Filibusters: History, Purpose, & Controversy [POLICYbrief]
Articles,  Blog

Filibusters: History, Purpose, & Controversy [POLICYbrief]

The purpose of the filibuster is to contribute
to the Senate’s status as being the world’s greatest deliberative, legislative body. The filibuster is a rule that allows for indefinite
debate in the United States Senate. Anyone can debate a bill as long as they want
to debate a bill, uh, that is, until three-fifths of the members of the Senate vote to end debate
through a mechanism called cloture. In one form or another, the filibuster has
always existed in the Senate. Senators had the right to speak indefinitely,
and to extend debate as long as any one senator chose. The filibuster is certainly an important part
of the Senate’s history, and a part of its rule. It’s supposed to be a different kind of legislative
body. One in which, uh, extended, unlimited debate
is the norm. From its beginning, the Senate was a place
where any one senator could continue the debate on a legislative proposal as long as he or
she chose. And the final question on a legislative matter
was achieved only by unanimous consent. This required senators to do the hard
work of actually being on the Senate floor and continuing debate. Just a little over a hundred years ago, I
believe it was in 1917, the Senate adopted its first cloture mechanism. Originally, cloture required two-thirds supermajority. And, a few decades ago, that was changed again
to bring it to where it is now under Rule 22, which is that three-fifths of the senators,
or 60 out of 100, can vote to bring debate to a close. But the underlying principle has remained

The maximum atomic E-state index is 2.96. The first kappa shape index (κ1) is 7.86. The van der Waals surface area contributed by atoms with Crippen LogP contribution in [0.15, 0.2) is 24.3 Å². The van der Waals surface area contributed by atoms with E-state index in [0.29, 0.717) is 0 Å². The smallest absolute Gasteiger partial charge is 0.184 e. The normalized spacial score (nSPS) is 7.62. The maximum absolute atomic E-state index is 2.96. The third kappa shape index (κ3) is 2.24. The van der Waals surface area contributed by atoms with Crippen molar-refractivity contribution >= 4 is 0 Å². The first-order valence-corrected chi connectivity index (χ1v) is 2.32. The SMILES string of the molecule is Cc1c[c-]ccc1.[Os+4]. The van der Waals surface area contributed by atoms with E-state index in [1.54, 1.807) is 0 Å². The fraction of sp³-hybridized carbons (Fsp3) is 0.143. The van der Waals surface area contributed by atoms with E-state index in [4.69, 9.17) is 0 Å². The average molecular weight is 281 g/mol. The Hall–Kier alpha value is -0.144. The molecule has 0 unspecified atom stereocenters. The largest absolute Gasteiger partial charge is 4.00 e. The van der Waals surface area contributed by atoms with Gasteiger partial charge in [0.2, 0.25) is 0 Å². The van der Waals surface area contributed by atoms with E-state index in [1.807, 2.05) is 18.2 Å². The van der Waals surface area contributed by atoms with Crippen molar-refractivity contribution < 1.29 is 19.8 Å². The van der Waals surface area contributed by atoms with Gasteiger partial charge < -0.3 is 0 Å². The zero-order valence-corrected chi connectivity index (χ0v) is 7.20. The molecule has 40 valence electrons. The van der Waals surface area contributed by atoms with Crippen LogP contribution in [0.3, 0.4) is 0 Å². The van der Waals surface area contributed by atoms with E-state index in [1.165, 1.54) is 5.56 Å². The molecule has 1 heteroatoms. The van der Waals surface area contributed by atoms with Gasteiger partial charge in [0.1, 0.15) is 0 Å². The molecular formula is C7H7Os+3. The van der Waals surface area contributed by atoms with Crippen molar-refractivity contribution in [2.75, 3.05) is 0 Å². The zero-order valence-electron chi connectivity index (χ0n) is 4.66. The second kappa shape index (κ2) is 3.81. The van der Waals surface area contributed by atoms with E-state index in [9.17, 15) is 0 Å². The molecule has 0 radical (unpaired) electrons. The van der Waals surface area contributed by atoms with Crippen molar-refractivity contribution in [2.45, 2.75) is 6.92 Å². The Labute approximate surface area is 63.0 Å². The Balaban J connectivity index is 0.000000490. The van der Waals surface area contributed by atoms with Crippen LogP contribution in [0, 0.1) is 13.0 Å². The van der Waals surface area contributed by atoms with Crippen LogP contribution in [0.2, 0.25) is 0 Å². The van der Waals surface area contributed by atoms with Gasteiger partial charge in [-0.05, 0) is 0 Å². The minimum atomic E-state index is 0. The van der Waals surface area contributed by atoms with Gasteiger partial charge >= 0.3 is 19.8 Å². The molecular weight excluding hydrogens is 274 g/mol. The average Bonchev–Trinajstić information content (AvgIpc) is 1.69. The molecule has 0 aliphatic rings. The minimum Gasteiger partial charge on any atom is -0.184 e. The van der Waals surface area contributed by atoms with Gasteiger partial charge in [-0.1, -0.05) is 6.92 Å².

essentially the same throughout the history of the Senate. The crux of the controversy surrounding the
filibuster really relates to the abuse of the process to bring about delay and to avoid
debate, rather than using the filibuster to fulfill its intended purpose, which is to
extend an promote debate. Article I of the Constitution is clear in
giving each house of Congress the authority to develop its own rules of procedure. Uh. Now, whether or not it’s used entirely in
a manner consistent with the Constitution may a be a different question. Some people have started to conflate the question
of how many votes it takes to end debate with how many votes it takes to pass a legislative
measure. Part of this is due to a misunderstanding
of how the Senate rules have been used, and part of this is due to an abuse of the filibuster
mechanism over time. It’s become more controversial as it has been more
routinely invoked, and even more controversial as it has become routinely invoked for the
purpose of delay, rather than for the purpose of extending actual debate. When members see it as simply a delay mechanism,
uh, or an impediment to actual debate, it undercuts the very purpose for which it was
created. When it becomes the norm, and people just
start to anticipate that you have to have 60 votes to pass anything, it starts to appear
unconstitutional. That’s really not the case. It takes 60 votes to close debate. There are other ways of bringing debate to
a close. The filibuster, if used properly, pushes the
Senate towards legislative consensus. That’s the whole idea behind it is to bring
people together, and to allow members to state their objections, to offer up improvements,
and eventually to get to the point where they decide further debate isn’t necessary. It’s served our nation well, and I think
it has for most of the history of our republic, done what it was supposed to do.


Leave a Reply

Your email address will not be published. Required fields are marked *